“Any economist will tell you raising taxes in the depth of a recession is ludicrous,” he said. “I think she's got a great cause. But politically, it's going to be very difficult to gain traction.”

As for trying to get the law changed by circulating petitions and marching on Sacramento, Stennett begged off any further activism.

“At my age, I just don't feel quite up to it,” she said. Jon Coupal, president of the Howard Jarvis Taxpayers Association, named for the co-author of Proposition 13, said the Legislature would have to pass a law to freeze taxes.

“Because it's raised taxes on everything else, perhaps they should indeed waive the 2 percent inflation factor this year,” Coupal said. “It's never going to happen, given the thirst for taxpayer dollars these guys have.”

TOPICS: Business/Economy; Politics/Elections; US: California
KEYWORDS: calamity; california; caltaxes; homevalues; increase; landtax; prop13; propertytaxes; realestate
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To: HamiltonJay

Didn’t think it. I agree with the consumption taxes. It is the only truly “fair tax”.

61 posted on 03/16/2009 12:08:32 PM PDT by graywaiter (You can't multiply wealth by dividing it.............Dr. Adrian Rogers)
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To: HamiltonJay

So dead last is now subjective and we each get to make up our own scale.
Certainly a novel thought, but may I suggest that when making up your own rating system that you not publish the results in all caps.

By the by - I went to CA public schools and did just fine.

62 posted on 03/16/2009 12:31:45 PM PDT by BlueNgold (... Feed the tree!)
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To: NormsRevenge

There is so much wrong in this article that it is clearly written by a tax and spend liberal media drone.

63 posted on 03/16/2009 1:05:31 PM PDT by CSM (Smokers, the most patriotic of Americans!)
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To: Publius6961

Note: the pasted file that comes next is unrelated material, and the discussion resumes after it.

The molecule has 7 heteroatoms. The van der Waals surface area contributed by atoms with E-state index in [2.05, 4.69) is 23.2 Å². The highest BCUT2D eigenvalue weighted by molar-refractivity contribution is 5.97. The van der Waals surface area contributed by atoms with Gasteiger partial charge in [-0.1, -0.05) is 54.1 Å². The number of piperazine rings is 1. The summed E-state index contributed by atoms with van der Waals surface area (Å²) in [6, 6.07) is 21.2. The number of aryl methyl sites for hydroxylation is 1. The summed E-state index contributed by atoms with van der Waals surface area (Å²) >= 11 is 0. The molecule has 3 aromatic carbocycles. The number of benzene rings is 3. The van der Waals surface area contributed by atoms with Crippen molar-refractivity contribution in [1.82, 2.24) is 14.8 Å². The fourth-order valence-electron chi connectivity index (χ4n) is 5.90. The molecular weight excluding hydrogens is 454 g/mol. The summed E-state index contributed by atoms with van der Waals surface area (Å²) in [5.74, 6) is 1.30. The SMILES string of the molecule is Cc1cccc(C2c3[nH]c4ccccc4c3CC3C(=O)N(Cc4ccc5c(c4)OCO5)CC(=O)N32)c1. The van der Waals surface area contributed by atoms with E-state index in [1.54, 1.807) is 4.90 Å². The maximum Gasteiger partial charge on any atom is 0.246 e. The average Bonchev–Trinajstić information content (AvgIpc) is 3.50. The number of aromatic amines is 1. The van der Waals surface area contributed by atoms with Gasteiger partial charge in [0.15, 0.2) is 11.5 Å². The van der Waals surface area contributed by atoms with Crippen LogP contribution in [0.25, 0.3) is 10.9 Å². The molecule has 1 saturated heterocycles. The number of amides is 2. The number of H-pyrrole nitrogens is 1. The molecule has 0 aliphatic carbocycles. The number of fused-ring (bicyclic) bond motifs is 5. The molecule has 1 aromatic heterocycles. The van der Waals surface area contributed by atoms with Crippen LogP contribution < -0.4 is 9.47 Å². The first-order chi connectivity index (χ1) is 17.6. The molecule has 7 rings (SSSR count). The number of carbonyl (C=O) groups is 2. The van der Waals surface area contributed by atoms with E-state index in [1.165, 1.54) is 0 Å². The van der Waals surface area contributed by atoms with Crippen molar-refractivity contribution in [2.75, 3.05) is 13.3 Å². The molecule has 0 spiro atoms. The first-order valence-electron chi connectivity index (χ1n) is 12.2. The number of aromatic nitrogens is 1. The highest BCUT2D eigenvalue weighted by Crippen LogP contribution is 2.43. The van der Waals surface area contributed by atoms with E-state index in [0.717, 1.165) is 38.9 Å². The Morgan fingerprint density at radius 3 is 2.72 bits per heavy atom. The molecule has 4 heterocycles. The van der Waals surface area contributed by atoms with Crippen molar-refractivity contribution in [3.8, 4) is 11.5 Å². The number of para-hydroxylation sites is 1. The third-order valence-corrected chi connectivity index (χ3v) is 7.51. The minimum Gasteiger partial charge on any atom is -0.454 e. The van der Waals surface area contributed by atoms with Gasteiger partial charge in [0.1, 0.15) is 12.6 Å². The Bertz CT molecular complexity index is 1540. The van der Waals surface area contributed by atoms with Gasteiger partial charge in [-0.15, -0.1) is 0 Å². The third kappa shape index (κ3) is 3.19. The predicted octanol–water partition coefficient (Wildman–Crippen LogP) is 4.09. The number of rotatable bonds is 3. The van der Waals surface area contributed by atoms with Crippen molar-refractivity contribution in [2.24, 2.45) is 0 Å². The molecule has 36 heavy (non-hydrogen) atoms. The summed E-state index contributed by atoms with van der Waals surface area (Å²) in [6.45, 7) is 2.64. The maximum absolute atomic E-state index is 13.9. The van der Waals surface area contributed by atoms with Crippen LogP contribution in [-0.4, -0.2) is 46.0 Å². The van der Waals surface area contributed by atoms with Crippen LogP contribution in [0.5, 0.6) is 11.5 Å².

As Tolstoy said, the only people who disagree with George are those who don’t know him. However, the advantage ignorance has over stupidity is that ignorance can be cured. Start with this question - how does land become private property?

Communism and socialism predate George. Fascism is only socialism enforced by brown shirts.

If you have ever noticed, we do not buy Real Estate. We buy a “bundle of rights.” These rights are further compromised by things like eminent domain and zoning. George’s system is basically more honest then the current myth.

Once we realize that land is common property, it makes sense for government to finance itself solely by taking all the rent which accrues from the exclusive use of land (but not from the buildings attached to the land).

64 posted on 03/16/2009 1:23:19 PM PDT by stop_fascism
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To: RC2
They supposedly have a “system” that is used. They compile a number of comps within your area and one of the comps he used at the time was from 9 months earlier. I told him values had dropped dramatically since then which was apparent with the more current comps I had produced. He kept going back to his “system” which allowed him to use the very old comp too. That comp blew the whole median average for the other comps, it being significantly higher in valuation. If he pulls the same trick on me this year I WILL go ahead and appeal it.
65 posted on 03/16/2009 1:58:39 PM PDT by 444Flyer (Don't beLIEve Obama.............................Never give up, never give in, never give out!)
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To: RC2
If the values of homes has gone down, taxes should also go down

I think the article is purposely confusing and probably misled you.

Property taxes won't diminish until the market value is significantly less than the assessed valuation. In California today, many homes have been protected by Prop 13 for so long that their assessed valuation is still significantly less (60% less) than their current market value, even in a bear market.

As an example; a typical, California home ($100K) entered into Prop 13 protection in 1979 may today only have an assessed valuation of $125K while the market valued has plunged from $350K two years ago to $275K today. The assessed valuation is still, however, more than $250K below market. That house would continue to be appraised upward this year by 2%.

66 posted on 03/16/2009 2:27:19 PM PDT by Amerigomag
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To: HamiltonJay
Hahahaha.. its also part of the reason why California schools are ranked DEAD LAST in the nation.

From this "analysis," I would have sworn yours was.

There is no correlation between spending and performance. None.

67 posted on 03/16/2009 4:13:17 PM PDT by Carry_Okie (The environment is too complex and too important to manage by central planning.)